On this album (their first studio recording since 2001’s acclaimed “Band Of Gypsies”), the world’s leading Balkan Gypsy band tackles classical music!
In the early 20th century, many composers drew their inspiration from national folklore, often borrowing from Roma musicians to create their own vision of an exotic and largely imaginary Orient. Things have now been turned around, as one of the world’s leading Gypsy bands have taken hold of classical pieces by Bartók, Khachaturian, Albeniz & more, and have “re-gypsyfied” them, giving them an exhilarating make-over. Starting out in a concert hall, Maskarada takes us through various stages which inevitably lead back to the type of repertoire for which the Taraf de Haïdouks are known and loved.
We first imperceptibly move into a cabaret, where Gypsy musicians have long been adapting classical pieces to entertain their audiences during the early hours of the night. We’re treated to a piece featuring distinguished singer/cymbalum player Virginica Dumitru (the first-ever female Taraf guest instrumentalist) and to an interpretation of “Les Portes de la nuit” (written by French composer Kosma for the soundtrack of the eponymous 1946 film by Marcel Carné). The mood gradually heats up and the album closes on a wild finale.
For centuries, the Gypsies simultaneously disseminated and transformed local folklores, drawing as much from traditional songs as from formal music, in order to play at the courts of princes. Their style of playing conquered hearts and minds, and eventually became a source of inspiration for the “nationalistic” composers of the 19th and early 20th centuries, in search of indigenous roots for their work.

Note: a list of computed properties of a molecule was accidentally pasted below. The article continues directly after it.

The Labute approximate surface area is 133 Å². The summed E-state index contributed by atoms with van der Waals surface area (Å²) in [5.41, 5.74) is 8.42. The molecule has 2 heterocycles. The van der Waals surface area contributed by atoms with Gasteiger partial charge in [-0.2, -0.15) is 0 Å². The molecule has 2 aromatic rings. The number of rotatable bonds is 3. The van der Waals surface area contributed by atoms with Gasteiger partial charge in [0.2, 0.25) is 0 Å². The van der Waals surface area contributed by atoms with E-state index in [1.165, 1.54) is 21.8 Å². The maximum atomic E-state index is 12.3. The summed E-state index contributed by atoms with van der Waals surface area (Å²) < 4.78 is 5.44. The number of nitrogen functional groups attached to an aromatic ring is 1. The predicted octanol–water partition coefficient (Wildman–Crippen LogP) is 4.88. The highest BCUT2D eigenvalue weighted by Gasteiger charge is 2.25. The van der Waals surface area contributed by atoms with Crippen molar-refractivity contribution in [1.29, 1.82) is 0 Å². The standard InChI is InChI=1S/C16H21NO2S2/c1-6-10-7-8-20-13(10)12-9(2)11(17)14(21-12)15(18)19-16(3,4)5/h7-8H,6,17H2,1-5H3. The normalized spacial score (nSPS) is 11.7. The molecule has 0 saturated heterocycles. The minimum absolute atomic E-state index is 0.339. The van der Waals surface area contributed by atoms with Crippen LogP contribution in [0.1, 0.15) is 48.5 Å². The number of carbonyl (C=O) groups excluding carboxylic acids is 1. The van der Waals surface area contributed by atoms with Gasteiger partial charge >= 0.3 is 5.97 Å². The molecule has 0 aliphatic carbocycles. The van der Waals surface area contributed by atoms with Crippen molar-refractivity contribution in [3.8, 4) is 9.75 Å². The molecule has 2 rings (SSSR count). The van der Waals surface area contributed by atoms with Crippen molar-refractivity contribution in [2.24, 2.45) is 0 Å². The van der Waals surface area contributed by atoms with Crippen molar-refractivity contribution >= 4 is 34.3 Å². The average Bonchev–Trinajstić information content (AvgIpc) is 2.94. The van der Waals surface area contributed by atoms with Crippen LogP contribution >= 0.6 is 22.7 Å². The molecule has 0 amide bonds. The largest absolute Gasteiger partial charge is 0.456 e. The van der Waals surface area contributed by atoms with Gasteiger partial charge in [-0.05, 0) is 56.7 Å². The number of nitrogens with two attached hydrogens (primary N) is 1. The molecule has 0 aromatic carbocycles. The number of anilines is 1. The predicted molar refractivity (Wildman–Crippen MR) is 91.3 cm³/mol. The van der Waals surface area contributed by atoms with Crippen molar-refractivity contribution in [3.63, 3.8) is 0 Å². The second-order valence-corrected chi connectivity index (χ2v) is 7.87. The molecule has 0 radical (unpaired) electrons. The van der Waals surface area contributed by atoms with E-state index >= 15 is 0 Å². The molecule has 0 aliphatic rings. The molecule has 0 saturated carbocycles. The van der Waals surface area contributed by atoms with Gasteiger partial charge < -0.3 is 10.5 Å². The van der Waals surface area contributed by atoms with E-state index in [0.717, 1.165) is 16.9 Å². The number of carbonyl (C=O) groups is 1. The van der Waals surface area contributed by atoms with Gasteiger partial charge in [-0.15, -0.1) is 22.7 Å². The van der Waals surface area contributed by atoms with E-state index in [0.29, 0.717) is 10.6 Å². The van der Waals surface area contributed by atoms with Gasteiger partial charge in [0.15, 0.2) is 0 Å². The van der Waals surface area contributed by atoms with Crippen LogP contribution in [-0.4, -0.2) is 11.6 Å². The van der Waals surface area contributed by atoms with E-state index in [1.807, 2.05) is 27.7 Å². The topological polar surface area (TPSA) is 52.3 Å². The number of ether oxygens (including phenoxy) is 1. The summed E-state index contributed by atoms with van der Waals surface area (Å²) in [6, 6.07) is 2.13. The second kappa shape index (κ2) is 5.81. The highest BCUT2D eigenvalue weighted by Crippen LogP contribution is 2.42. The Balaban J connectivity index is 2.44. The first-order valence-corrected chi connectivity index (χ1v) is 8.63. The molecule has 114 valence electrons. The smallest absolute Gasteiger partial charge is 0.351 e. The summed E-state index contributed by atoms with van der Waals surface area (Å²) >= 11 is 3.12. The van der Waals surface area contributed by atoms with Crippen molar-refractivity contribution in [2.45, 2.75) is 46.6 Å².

As a result of this constant to-and-fro, it is not easy to decide who is wearing the disguise: is it the rural Gypsy band playing a Strauss waltz, or the western European orchestra playing in a “Hungarian” style ? It’s a gigantic masquerade, enriched by contributions from all the communities who move around, spreading their influence. It’s like a carnival feast in the Romanian countryside, with these strange pagan masks which decorate the album sleeve and set the mood. A role-playing game to which the Taraf now brings its own feverish and wild touch.
As the Taraf have good taste, the repertoire is by no means predictable. Instead of Khachaturian’s Sabre Dance, which is on the set-list of every Romanian accordionist who performs at wedding parties, they chose Lezghinka, an excerpt from the same ballet music, Gayaneh. Inevitably they were taken by the Romanian Folk Dances, as reinterpreted by Bartók. These were tunes that sound more than familiar to the Haïdouks’ ears. Other tunes they found more difficult to memorize, especially as no-one in the band reads music. They then had to resort to the assistance of several coaches, who helped them learn each and every line by ear. After weeks of work, the musicians were finally able to open the floodgates of embellishment and improvisation, to fly through the harmonic structures and let their hearts rule their fingers.
This album will sweep you along. It’s no neat, well-ordered symphonic interpretation but, rather, a new kind of folklore returning with a vengeance. It’s the soundtrack to a new style of cabaret, where you catch the strains of Autumn Leaves between two frenzied pieces, where the guest star is called Virginica but sings like Edith Piaf, where a waltz co-exists with a sirba. What a surprise.